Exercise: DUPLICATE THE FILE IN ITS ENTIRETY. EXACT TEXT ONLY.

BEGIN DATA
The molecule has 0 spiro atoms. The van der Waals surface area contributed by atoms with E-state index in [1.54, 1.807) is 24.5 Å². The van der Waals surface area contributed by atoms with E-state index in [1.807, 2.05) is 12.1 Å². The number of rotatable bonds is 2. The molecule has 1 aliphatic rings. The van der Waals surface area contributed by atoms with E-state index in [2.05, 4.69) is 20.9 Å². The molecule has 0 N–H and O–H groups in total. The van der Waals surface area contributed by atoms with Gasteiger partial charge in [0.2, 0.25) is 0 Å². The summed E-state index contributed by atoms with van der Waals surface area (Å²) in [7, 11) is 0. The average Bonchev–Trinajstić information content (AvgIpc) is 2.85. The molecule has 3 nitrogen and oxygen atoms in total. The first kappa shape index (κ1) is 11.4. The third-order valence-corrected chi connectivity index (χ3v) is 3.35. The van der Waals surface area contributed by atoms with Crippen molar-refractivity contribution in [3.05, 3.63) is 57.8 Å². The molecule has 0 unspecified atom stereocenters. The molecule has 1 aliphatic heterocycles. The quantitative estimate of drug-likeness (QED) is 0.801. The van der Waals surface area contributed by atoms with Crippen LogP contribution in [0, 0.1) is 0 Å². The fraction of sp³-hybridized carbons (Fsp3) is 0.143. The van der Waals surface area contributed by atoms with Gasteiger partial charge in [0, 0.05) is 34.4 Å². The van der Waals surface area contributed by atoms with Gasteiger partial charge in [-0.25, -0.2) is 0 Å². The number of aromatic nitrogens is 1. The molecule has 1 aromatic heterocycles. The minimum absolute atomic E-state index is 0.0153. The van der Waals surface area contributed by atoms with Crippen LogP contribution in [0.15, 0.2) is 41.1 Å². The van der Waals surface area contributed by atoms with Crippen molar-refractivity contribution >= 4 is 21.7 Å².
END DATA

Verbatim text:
The molecule has 0 spiro atoms. The van der Waals surface area contributed by atoms with E-state index in [1.54, 1.807) is 24.5 Å². The van der Waals surface area contributed by atoms with E-state index in [1.807, 2.05) is 12.1 Å². The number of rotatable bonds is 2. The molecule has 1 aliphatic rings. The van der Waals surface area contributed by atoms with E-state index in [2.05, 4.69) is 20.9 Å². The molecule has 0 N–H and O–H groups in total. The van der Waals surface area contributed by atoms with Gasteiger partial charge in [0.2, 0.25) is 0 Å². The summed E-state index contributed by atoms with van der Waals surface area (Å²) in [7, 11) is 0. The average Bonchev–Trinajstić information content (AvgIpc) is 2.85. The molecule has 3 nitrogen and oxygen atoms in total. The first kappa shape index (κ1) is 11.4. The third-order valence-corrected chi connectivity index (χ3v) is 3.35. The van der Waals surface area contributed by atoms with Crippen molar-refractivity contribution in [3.05, 3.63) is 57.8 Å². The molecule has 0 unspecified atom stereocenters. The molecule has 1 aliphatic heterocycles. The quantitative estimate of drug-likeness (QED) is 0.801. The van der Waals surface area contributed by atoms with Crippen LogP contribution in [0, 0.1) is 0 Å². The fraction of sp³-hybridized carbons (Fsp3) is 0.143. The van der Waals surface area contributed by atoms with Gasteiger partial charge in [0, 0.05) is 34.4 Å². The van der Waals surface area contributed by atoms with Gasteiger partial charge in [-0.25, -0.2) is 0 Å². The number of aromatic nitrogens is 1. The molecule has 1 aromatic heterocycles. The minimum absolute atomic E-state index is 0.0153. The van der Waals surface area contributed by atoms with Crippen LogP contribution in [0.15, 0.2) is 41.1 Å². The van der Waals surface area contributed by atoms with Crippen molar-refractivity contribution >= 4 is 21.7 Å².